geom_tile(width = 0.05, height = 0.05) +
scale_fill_manual(expression(paste("Sign of ", rho[XY])),
values = c("-1" = "red", "1" = "blue", "?" = "grey")) +
labs(x = expression(rho[XZ]),
y = expression(rho[YZ])) +
coord_equal()
p We know from the previous blog post that we expect uncertainty about the sign inside the unit circle and certainty outside. Let us draw the unit circle on this, too:

p + annotate("path",
x = cos(seq(0, 2*pi, length.out = 100)),
y = sin(seq(0, 2*pi, length.out = 100)),
color = "green", size = 2) Somehow we have difficulty in sampling varying signs in the corners
just inside the circle.
(Maybe we need another simulation model.)
This could potentially lead us to believe that instead of a circle, we would have a
square:

p + annotate("path",
x = cos(seq(0, 2*pi, length.out = 100)),
y = sin(seq(0, 2*pi, length.out = 100)),
color = "green", size = 2, alpha = 0.5) +
annotate("segment", x = -1, xend = 0, y = 0, yend = 1, colour = "green", size = 2) +
annotate("segment", x = 0, xend = 1, y = 1, yend = 0, colour = "green", size = 2) +
annotate("segment", x = 1, xend = 0, y = 0, yend = -1, colour = "green", size = 2) +
annotate("segment", x = 0, xend = -1, y = -1, yend = 0, colour = "green", size = 2) This illustrates that one must be a bit cautious with blindly
relying on simulation results unless the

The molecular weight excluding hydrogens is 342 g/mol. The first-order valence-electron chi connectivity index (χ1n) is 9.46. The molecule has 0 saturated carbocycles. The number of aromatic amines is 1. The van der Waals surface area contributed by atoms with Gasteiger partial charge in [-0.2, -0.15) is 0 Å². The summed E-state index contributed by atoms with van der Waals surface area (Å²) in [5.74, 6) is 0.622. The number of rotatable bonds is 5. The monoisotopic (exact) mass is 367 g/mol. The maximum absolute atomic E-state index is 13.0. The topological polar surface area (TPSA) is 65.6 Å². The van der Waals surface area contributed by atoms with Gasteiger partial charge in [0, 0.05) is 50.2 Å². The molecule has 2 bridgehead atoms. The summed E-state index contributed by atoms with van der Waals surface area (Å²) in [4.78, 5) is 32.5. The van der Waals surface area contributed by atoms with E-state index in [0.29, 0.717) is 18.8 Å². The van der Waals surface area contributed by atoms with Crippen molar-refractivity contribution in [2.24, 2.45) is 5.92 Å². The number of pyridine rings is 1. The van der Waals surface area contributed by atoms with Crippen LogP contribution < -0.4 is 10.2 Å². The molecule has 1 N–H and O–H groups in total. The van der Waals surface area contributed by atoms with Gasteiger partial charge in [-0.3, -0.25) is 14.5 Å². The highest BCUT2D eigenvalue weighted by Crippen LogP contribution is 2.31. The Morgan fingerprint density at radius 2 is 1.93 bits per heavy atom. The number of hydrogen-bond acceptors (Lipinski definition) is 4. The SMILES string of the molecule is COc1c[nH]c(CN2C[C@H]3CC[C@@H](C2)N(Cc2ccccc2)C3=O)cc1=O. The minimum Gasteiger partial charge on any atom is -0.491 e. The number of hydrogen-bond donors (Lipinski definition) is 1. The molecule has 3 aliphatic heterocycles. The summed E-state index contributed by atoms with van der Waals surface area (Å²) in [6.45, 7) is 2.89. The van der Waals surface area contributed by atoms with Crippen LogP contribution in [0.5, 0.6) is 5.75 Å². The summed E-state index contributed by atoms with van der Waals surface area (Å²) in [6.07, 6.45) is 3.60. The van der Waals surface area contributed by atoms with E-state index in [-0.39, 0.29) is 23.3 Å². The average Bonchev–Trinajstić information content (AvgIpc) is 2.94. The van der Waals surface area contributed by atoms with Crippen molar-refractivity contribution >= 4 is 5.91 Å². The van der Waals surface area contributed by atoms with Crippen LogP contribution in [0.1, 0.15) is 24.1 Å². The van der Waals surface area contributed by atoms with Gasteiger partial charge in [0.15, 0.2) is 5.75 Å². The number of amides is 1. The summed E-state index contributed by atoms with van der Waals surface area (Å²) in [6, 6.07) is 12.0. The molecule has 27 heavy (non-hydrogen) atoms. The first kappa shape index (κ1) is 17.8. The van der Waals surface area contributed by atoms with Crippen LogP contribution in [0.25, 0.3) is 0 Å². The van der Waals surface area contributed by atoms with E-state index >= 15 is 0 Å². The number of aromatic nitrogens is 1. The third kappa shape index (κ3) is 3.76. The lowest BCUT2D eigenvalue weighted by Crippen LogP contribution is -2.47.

simulation mechanism and data-generating process is well-understood.

Let us try to fix that:
Instead of simlating $$x$$ and $$y$$ separately (depending only on $$z$$), we now allow for $$y$$ to also depend on $$x$$:

set.seed(1)
num_sims <- 100000
sim_res <- replicate(n = num_sims, expr = {
# First z is sampled
z <- rnorm(n = sample_size, mean = 0, sd = 1)

# Then x
slope_x <- runif(n = 1, min = -1, max = 1)
sd_error_x <- runif(n = 1, min = 0.001, max = 2)
x <- slope_x*z + rnorm(n = sample_size, mean = 0, sd = sd_error_x)

# And the y:
slope_x <- runif(n = 1, min = -1, max = 1) # new line
slope_y <- runif(n = 1, min = -1, max = 1)
sd_error_y <- runif(n = 1, min = 0.001, max = 2)
# Extra term: "slope_x*x"
y <- slope_x*x + slope_y*z + rnorm(n = sample_size, mean = 0, sd = sd_error_y)

return(c("rXZ" = cor(x, z), "rYZ" = cor(y, z), "rXY" = cor(x, y)))
})
n_bins <- 50
d_binned <- t(sim_res) %>%
as_tibble() %>%
mutate(
rXZ_grp = cut(rXZ, breaks = n_bins),
rYZ_grp = cut(rYZ, breaks = n_bins)
) %>%
group_by(rXZ_grp, rYZ_grp) %>%
summarise(
rXZ = mean(rXZ),
rYZ = mean(rYZ),
n = n(),
rXY_sign = case_when(
all(sign(rXY) == -1) ~ "-1",
all(sign(rXY) == 1) ~ "1",
TRUE ~ "?"),
rXY = mean(rXY),
)
p <- ggplot(d_binned, aes(rXZ, rYZ, fill = rXY_sign)) +
geom_tile(width = 0.05, height = 0.05) +
scale_fill_manual(expression(paste("Sign of ", rho[XY])),
values = c("-1" = "red", "1" = "blue", "?" = "grey")) +
labs(x = expression(rho[XZ]),
y = expression(rho[YZ])) +
coord_equal()
p + annotate("path",
x = cos(seq(0, 2*pi, length.out = 100)),
y = sin(seq(0, 2*pi, length.out = 100)),
color = "green", size = 2) Instead of coloring according to sign only, we can color it according to the mean
correlation in each small area:

library(wesanderson) # for wes_palette
p <- ggplot(d_binned, aes(rXZ, rYZ, fill = rXY)) +
geom_tile(width = 0.05, height = 0.05) +
colours = wes_palette("Zissou1", 100, type = "continuous"))
labs(x = expression(rho[XZ]),
y = expression(rho[YZ])) +
coord_equal()
## NULL
p + annotate("path",
x = cos(seq(0, 2*pi, length.out = 100)),
y = sin(seq(0, 2*pi, length.out = 100)),
color = "green", size = 2) R-bloggers.com offers daily e-mail updates about R news and tutorials about learning R and many other topics. Click here if you're looking to post or find an R/data-science job.
Want to share your content on R-bloggers? click here if you have a blog, or here if you don't.